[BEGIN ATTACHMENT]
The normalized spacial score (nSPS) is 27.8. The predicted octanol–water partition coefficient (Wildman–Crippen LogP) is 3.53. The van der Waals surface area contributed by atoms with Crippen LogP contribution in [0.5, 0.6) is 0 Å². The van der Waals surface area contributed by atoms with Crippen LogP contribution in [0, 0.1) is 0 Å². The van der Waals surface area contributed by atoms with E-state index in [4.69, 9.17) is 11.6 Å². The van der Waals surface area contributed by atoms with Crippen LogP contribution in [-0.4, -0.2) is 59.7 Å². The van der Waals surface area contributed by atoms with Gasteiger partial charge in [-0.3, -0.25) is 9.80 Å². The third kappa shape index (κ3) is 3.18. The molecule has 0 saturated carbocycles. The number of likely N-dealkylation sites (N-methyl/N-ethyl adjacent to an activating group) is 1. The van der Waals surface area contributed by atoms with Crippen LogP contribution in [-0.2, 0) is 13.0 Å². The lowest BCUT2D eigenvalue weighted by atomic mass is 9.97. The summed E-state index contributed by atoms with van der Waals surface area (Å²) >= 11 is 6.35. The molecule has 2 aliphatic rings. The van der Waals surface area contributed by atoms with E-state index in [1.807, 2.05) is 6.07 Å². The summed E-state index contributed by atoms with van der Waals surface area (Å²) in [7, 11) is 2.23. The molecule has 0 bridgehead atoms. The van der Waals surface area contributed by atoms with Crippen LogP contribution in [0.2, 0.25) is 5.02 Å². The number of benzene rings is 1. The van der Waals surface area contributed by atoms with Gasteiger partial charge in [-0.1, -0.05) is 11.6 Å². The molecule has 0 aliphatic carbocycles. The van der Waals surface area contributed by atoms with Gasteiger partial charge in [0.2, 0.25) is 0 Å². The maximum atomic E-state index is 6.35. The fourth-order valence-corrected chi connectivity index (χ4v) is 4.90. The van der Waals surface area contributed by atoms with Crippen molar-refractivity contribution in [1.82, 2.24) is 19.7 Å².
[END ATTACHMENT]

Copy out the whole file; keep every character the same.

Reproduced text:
The normalized spacial score (nSPS) is 27.8. The predicted octanol–water partition coefficient (Wildman–Crippen LogP) is 3.53. The van der Waals surface area contributed by atoms with Crippen LogP contribution in [0.5, 0.6) is 0 Å². The van der Waals surface area contributed by atoms with Crippen LogP contribution in [0, 0.1) is 0 Å². The van der Waals surface area contributed by atoms with E-state index in [4.69, 9.17) is 11.6 Å². The van der Waals surface area contributed by atoms with Crippen LogP contribution in [-0.4, -0.2) is 59.7 Å². The van der Waals surface area contributed by atoms with Gasteiger partial charge in [-0.3, -0.25) is 9.80 Å². The third kappa shape index (κ3) is 3.18. The molecule has 0 saturated carbocycles. The number of likely N-dealkylation sites (N-methyl/N-ethyl adjacent to an activating group) is 1. The van der Waals surface area contributed by atoms with Crippen LogP contribution in [-0.2, 0) is 13.0 Å². The lowest BCUT2D eigenvalue weighted by atomic mass is 9.97. The summed E-state index contributed by atoms with van der Waals surface area (Å²) >= 11 is 6.35. The molecule has 2 aliphatic rings. The van der Waals surface area contributed by atoms with E-state index in [1.807, 2.05) is 6.07 Å². The summed E-state index contributed by atoms with van der Waals surface area (Å²) in [7, 11) is 2.23. The molecule has 0 bridgehead atoms. The van der Waals surface area contributed by atoms with Crippen LogP contribution in [0.2, 0.25) is 5.02 Å². The number of benzene rings is 1. The van der Waals surface area contributed by atoms with Gasteiger partial charge in [-0.1, -0.05) is 11.6 Å². The molecule has 0 aliphatic carbocycles. The van der Waals surface area contributed by atoms with Gasteiger partial charge in [0.2, 0.25) is 0 Å². The maximum atomic E-state index is 6.35. The fourth-order valence-corrected chi connectivity index (χ4v) is 4.90. The van der Waals surface area contributed by atoms with Crippen molar-refractivity contribution in [1.82, 2.24) is 19.7 Å².